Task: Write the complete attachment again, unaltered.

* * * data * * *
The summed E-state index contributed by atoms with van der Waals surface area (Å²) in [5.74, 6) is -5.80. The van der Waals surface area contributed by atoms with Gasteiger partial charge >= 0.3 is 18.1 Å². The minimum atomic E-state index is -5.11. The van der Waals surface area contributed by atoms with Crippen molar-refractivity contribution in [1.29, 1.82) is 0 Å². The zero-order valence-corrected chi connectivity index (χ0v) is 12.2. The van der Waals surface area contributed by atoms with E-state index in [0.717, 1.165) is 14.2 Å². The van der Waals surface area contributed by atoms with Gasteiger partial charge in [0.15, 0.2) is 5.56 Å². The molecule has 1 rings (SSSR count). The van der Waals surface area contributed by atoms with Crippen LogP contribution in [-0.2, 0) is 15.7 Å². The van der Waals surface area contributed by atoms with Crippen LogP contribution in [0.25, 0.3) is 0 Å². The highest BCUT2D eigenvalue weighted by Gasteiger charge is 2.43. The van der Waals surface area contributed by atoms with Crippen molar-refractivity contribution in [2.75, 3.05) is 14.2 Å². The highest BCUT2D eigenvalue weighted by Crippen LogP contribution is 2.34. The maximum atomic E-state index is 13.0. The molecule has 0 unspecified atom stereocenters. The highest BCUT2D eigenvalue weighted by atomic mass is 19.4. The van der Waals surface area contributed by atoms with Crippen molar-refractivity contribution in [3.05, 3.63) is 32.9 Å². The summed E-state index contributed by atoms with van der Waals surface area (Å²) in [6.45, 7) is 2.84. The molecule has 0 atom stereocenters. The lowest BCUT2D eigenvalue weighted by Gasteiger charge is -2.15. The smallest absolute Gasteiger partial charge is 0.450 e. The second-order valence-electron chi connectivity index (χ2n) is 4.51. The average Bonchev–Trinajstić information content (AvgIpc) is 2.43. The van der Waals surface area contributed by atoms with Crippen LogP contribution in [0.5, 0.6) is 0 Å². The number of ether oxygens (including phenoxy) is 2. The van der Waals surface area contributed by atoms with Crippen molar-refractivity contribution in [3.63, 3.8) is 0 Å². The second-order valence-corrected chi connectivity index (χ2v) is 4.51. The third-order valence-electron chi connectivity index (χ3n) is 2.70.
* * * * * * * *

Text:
The summed E-state index contributed by atoms with van der Waals surface area (Å²) in [5.74, 6) is -5.80. The van der Waals surface area contributed by atoms with Gasteiger partial charge >= 0.3 is 18.1 Å². The minimum atomic E-state index is -5.11. The van der Waals surface area contributed by atoms with Crippen molar-refractivity contribution in [1.29, 1.82) is 0 Å². The zero-order valence-corrected chi connectivity index (χ0v) is 12.2. The van der Waals surface area contributed by atoms with E-state index in [0.717, 1.165) is 14.2 Å². The van der Waals surface area contributed by atoms with Gasteiger partial charge in [0.15, 0.2) is 5.56 Å². The molecule has 1 rings (SSSR count). The van der Waals surface area contributed by atoms with Crippen LogP contribution in [-0.2, 0) is 15.7 Å². The van der Waals surface area contributed by atoms with Crippen LogP contribution in [0.25, 0.3) is 0 Å². The highest BCUT2D eigenvalue weighted by Gasteiger charge is 2.43. The van der Waals surface area contributed by atoms with Crippen molar-refractivity contribution in [2.75, 3.05) is 14.2 Å². The highest BCUT2D eigenvalue weighted by Crippen LogP contribution is 2.34. The maximum atomic E-state index is 13.0. The molecule has 0 unspecified atom stereocenters. The highest BCUT2D eigenvalue weighted by atomic mass is 19.4. The van der Waals surface area contributed by atoms with Crippen molar-refractivity contribution in [3.05, 3.63) is 32.9 Å². The summed E-state index contributed by atoms with van der Waals surface area (Å²) in [6.45, 7) is 2.84. The molecule has 0 atom stereocenters. The lowest BCUT2D eigenvalue weighted by Gasteiger charge is -2.15. The smallest absolute Gasteiger partial charge is 0.450 e. The second-order valence-electron chi connectivity index (χ2n) is 4.51. The average Bonchev–Trinajstić information content (AvgIpc) is 2.43. The van der Waals surface area contributed by atoms with Crippen LogP contribution in [0.5, 0.6) is 0 Å². The number of ether oxygens (including phenoxy) is 2. The van der Waals surface area contributed by atoms with Crippen molar-refractivity contribution in [3.63, 3.8) is 0 Å². The second-order valence-corrected chi connectivity index (χ2v) is 4.51. The third-order valence-electron chi connectivity index (χ3n) is 2.70.